Quote of the Day: Into the woods without delay, But careful not to lose the way, Into the woods who knows what may be lurking on the journey? from The Prologue for Into the Woods, by Stephen Sondheim and James Lapin, produced by Ten Thousand Things Theater Company, Directed by Marcela Lorca, a play about the terrible and beautiful journey of life. Performances at correctional facilities, shelters, high schools, community centers and colleges, the Open Book in Minneapolis (where I saw it) and North Garden Theater. I am 100% on board with the mission of TTT Theater to bring the experience of healing and storytelling to people, and their brilliance in getting to the heart of a story. I knew they’d show me what Into the Woods is really about.
The idea of Into the Woods is brilliant. You take some of the main characters from various Fairy Tales and weave their stories together, give them a few more obstacles, and throw in a twist. This is Sondheim, not Disney, so you don’t get the fluff. You get what the Grimm Brothers were actually telling, tales of hardship, abuse, abandonment, poverty, domineering and fearful Lords, and the paths in life are often filled with treachery.
In Act One we see all the characters moving through the woods on their journey to find what they need, “to see, to sell, to get, to bring, to make, to lift, to go to the festival.” And, they achieve all those things, but there are consequences to their actions. In fact, at the end of Act One, I thought, isn’t this how it ends? They all got what they were searching for. But, the journey doesn’t stop once you’ve got the girl, the money, the child, or the dance.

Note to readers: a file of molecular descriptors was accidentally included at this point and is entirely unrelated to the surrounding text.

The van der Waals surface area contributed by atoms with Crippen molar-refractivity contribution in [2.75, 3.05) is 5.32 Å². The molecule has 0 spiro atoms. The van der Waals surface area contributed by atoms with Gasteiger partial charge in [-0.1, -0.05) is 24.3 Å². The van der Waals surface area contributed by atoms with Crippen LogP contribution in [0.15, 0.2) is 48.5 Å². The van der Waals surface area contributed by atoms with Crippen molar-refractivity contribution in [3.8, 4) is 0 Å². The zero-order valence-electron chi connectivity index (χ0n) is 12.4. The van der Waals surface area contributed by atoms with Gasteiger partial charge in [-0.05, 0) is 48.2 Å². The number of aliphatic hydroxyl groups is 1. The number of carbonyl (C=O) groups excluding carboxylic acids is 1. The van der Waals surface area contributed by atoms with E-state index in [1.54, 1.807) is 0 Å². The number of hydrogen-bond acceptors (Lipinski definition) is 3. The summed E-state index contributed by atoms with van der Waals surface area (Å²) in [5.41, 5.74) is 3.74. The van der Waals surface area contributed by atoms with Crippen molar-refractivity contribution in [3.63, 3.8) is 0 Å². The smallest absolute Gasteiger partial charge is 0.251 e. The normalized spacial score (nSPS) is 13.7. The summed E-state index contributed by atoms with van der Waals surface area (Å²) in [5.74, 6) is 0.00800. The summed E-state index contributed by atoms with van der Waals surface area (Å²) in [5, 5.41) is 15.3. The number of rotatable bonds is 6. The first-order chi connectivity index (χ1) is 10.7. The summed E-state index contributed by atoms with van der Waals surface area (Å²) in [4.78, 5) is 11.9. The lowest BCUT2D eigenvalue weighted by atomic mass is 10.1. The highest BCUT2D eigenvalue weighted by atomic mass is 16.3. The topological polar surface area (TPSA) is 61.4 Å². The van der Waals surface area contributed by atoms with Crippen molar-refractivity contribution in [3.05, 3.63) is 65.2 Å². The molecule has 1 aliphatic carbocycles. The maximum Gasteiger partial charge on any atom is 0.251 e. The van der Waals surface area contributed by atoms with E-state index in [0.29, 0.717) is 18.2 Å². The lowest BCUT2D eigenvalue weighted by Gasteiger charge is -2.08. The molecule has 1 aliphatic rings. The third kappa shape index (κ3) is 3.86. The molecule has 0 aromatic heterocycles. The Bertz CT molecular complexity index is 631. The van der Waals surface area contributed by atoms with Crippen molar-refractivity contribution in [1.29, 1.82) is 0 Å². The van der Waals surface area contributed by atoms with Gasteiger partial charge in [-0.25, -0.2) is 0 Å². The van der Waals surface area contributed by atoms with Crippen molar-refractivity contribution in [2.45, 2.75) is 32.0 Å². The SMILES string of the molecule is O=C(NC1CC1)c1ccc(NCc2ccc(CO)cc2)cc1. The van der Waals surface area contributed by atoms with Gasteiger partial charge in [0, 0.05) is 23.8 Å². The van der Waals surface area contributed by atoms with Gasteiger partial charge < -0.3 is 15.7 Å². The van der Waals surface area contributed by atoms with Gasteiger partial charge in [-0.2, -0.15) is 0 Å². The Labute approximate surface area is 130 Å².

We come back for Act Two and see a darker side to these stories, a side that reflects the realities and harshness of life. As the journey becomes more difficult, filled with loss and despair, Sondheim gives us a song that brings hope and tells us to carry on, “No One Is Alone.” And, probably the most important lesson of all, “Children Will Listen,” so we need to heed what we say and do. The journey continues for everyone, but never alone, Into the Woods “to learn to cope… and find there’s hope,” and go to the Festival, then we’ll find the “Happy Ever After.”
This company of nine actors, one extraordinary musician, and brilliant director tells this story better than anyone could. They get to the heart of the story and tell it in a way that puts a spell on us, then set us free to learn and grow and share our own gifts along life’s journey with others. All the actors play many roles. The amazing ensemble: Brian Bose, Aimee Bryant, Tyson Forbes, Sheena Janson Kelley, Rajané Katurah, Jim Lichtscheidl, Ben Lohrberg, Elizabeth Reese, and Austene Van. Peter Vitale is the Music Director, and I believe he played non-stop during this performance. Sondheim is difficult, and he’s a master at playing it and bringing the score to life. Some of the actors also played various instruments for some of the songs. Sonya Berlovitz created excellent costumes, and the actors were able to change into other characters with ease. Nick Golfis created a movable and functional set, just enough to give us an idea of place and movement, then let our imaginations fill in the rest. This is Director Marcela Lorca’s first production with TTT Theater, although she’s directed extensively throughout the Twin Cities theater scene and beyond.
Please visit the Ten Thousand Things Theater website for information and tickets to remaining shows. Some performances are selling out. Into the Woods was on my must-see list this winter, and I’m so glad I was able to go! Thank you, TTT Theater for your brilliant and generous work.
Go. Create. Inspire!
Journaling Prompt: Who has helped you when the journey became difficult?